In a vote taken last week, the Metro Board of Directors approved a funding agreement with California High Speed Rail Authority for the initial phase of Union Station's $2.3-billion makeover and expansion.

Rendered view of Union Station east portal entranceMetro

The project, called Link Union Station, expands upon a longtime plan to construct run-through tracks at the southern end of the passenger rail hub, allowing trains to cross over the US-101 freeway. This would eliminate Union Station's historic stub-end layout, which forces all trains to enter and exit through the five-track throat to the north of the station platforms.

The vote by the Board adopts an agreement with the High-Speed Rail Authority for roughly $423.3 million in funding for the first phase of the project, as well as a $297.8 million preconstruction budget. That money, as reported by Streetsblog, will go towards the construction of a new viaduct over the freeway and two initial run-through tracks.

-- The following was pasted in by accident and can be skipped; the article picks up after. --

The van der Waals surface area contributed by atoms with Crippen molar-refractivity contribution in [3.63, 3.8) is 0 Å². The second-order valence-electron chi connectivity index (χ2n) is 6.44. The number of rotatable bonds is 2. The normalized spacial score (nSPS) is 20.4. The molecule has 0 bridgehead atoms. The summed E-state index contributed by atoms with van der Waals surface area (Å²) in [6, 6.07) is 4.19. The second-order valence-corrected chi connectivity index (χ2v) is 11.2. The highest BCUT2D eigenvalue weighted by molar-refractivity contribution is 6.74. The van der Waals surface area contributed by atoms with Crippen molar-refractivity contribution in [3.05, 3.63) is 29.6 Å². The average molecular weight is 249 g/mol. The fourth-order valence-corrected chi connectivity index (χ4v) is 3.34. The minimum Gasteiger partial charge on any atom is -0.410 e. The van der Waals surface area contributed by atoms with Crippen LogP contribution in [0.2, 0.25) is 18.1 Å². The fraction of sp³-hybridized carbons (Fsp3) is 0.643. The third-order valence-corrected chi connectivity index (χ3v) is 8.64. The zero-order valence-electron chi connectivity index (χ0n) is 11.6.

Not included in the initial phase are some of the pricier items in the scope of Link Union Station, including additional run-through tracks, a new passenger concourse, and raising the main platform area to provide clearance above the freeway.

Rendered view of expanded passenger tunnelMetro

Metro, which purchased Union Station in 2011 for $75 million, has thus far secured roughly $950 million in funding for the station's revamp. Completion of the run-through tracks and other improvements, allowing through routing for Metrolink, Amtrak, and future high-speed rail service, would allow Union Station to serve upwards of 200,000 daily passengers - double the number of people it served prior to the pandemic.

Union Station's master plan will also permit for new commercial developments on the property, and follows more modest investments along its perimeter, including new bus facilities at the station's eastern portal, and a new plaza and multi-use path are planned for its Alameda Street frontage.